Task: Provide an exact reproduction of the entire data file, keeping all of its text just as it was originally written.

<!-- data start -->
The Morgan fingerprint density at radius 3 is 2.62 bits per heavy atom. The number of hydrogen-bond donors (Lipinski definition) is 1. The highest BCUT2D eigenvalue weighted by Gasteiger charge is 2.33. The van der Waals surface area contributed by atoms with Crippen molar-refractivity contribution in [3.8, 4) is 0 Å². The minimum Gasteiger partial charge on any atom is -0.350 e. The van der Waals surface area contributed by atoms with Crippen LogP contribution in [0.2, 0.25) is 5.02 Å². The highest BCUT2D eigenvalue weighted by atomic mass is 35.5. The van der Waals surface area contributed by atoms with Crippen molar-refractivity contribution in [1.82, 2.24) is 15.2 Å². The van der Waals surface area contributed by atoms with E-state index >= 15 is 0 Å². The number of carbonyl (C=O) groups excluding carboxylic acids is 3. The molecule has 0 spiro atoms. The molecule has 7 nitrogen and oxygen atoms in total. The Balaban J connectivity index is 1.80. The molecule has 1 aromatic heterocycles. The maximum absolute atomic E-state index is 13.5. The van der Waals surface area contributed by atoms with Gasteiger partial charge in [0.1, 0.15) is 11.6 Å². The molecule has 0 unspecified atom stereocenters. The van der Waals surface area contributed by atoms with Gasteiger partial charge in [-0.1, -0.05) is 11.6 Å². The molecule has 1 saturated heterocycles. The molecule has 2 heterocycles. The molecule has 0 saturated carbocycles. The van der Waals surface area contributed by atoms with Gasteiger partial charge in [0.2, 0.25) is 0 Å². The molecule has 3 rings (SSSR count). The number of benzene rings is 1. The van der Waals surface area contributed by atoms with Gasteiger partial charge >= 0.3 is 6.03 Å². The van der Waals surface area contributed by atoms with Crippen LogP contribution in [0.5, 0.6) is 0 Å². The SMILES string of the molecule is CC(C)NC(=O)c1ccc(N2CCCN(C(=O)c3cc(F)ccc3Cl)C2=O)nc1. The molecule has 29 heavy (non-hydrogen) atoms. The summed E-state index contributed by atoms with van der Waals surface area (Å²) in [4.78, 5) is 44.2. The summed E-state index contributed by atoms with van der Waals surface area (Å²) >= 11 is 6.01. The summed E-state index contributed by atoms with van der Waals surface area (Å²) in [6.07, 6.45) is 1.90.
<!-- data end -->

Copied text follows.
The Morgan fingerprint density at radius 3 is 2.62 bits per heavy atom. The number of hydrogen-bond donors (Lipinski definition) is 1. The highest BCUT2D eigenvalue weighted by Gasteiger charge is 2.33. The van der Waals surface area contributed by atoms with Crippen molar-refractivity contribution in [3.8, 4) is 0 Å². The minimum Gasteiger partial charge on any atom is -0.350 e. The van der Waals surface area contributed by atoms with Crippen LogP contribution in [0.2, 0.25) is 5.02 Å². The highest BCUT2D eigenvalue weighted by atomic mass is 35.5. The van der Waals surface area contributed by atoms with Crippen molar-refractivity contribution in [1.82, 2.24) is 15.2 Å². The van der Waals surface area contributed by atoms with E-state index >= 15 is 0 Å². The number of carbonyl (C=O) groups excluding carboxylic acids is 3. The molecule has 0 spiro atoms. The molecule has 7 nitrogen and oxygen atoms in total. The Balaban J connectivity index is 1.80. The molecule has 1 aromatic heterocycles. The maximum absolute atomic E-state index is 13.5. The van der Waals surface area contributed by atoms with Gasteiger partial charge in [0.1, 0.15) is 11.6 Å². The molecule has 0 unspecified atom stereocenters. The van der Waals surface area contributed by atoms with Gasteiger partial charge in [-0.1, -0.05) is 11.6 Å². The molecule has 1 saturated heterocycles. The molecule has 2 heterocycles. The molecule has 0 saturated carbocycles. The van der Waals surface area contributed by atoms with Gasteiger partial charge in [0.2, 0.25) is 0 Å². The molecule has 3 rings (SSSR count). The number of benzene rings is 1. The van der Waals surface area contributed by atoms with Gasteiger partial charge >= 0.3 is 6.03 Å². The van der Waals surface area contributed by atoms with Crippen LogP contribution in [0.5, 0.6) is 0 Å². The SMILES string of the molecule is CC(C)NC(=O)c1ccc(N2CCCN(C(=O)c3cc(F)ccc3Cl)C2=O)nc1. The molecule has 29 heavy (non-hydrogen) atoms. The summed E-state index contributed by atoms with van der Waals surface area (Å²) in [4.78, 5) is 44.2. The summed E-state index contributed by atoms with van der Waals surface area (Å²) >= 11 is 6.01. The summed E-state index contributed by atoms with van der Waals surface area (Å²) in [6.07, 6.45) is 1.90.